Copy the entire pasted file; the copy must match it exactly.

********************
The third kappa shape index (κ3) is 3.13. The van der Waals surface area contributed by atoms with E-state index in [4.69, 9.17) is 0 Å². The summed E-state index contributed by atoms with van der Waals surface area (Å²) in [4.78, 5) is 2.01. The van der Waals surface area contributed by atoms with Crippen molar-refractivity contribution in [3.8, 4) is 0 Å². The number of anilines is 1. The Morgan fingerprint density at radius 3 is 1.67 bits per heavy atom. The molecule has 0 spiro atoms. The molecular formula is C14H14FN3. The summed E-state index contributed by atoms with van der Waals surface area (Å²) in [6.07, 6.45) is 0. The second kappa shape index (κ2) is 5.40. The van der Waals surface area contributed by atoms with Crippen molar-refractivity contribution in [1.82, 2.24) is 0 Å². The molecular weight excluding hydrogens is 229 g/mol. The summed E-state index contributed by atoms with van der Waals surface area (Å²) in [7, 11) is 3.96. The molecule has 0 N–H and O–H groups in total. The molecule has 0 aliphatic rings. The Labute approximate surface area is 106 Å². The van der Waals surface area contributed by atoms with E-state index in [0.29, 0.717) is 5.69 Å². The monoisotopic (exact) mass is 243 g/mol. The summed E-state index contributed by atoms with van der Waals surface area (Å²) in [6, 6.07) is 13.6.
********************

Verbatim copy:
The third kappa shape index (κ3) is 3.13. The van der Waals surface area contributed by atoms with E-state index in [4.69, 9.17) is 0 Å². The summed E-state index contributed by atoms with van der Waals surface area (Å²) in [4.78, 5) is 2.01. The van der Waals surface area contributed by atoms with Crippen molar-refractivity contribution in [3.8, 4) is 0 Å². The number of anilines is 1. The Morgan fingerprint density at radius 3 is 1.67 bits per heavy atom. The molecule has 0 spiro atoms. The molecular formula is C14H14FN3. The summed E-state index contributed by atoms with van der Waals surface area (Å²) in [6.07, 6.45) is 0. The second kappa shape index (κ2) is 5.40. The van der Waals surface area contributed by atoms with Crippen molar-refractivity contribution in [1.82, 2.24) is 0 Å². The molecular weight excluding hydrogens is 229 g/mol. The summed E-state index contributed by atoms with van der Waals surface area (Å²) in [7, 11) is 3.96. The molecule has 0 N–H and O–H groups in total. The molecule has 0 aliphatic rings. The Labute approximate surface area is 106 Å². The van der Waals surface area contributed by atoms with E-state index in [0.29, 0.717) is 5.69 Å². The monoisotopic (exact) mass is 243 g/mol. The summed E-state index contributed by atoms with van der Waals surface area (Å²) in [6, 6.07) is 13.6.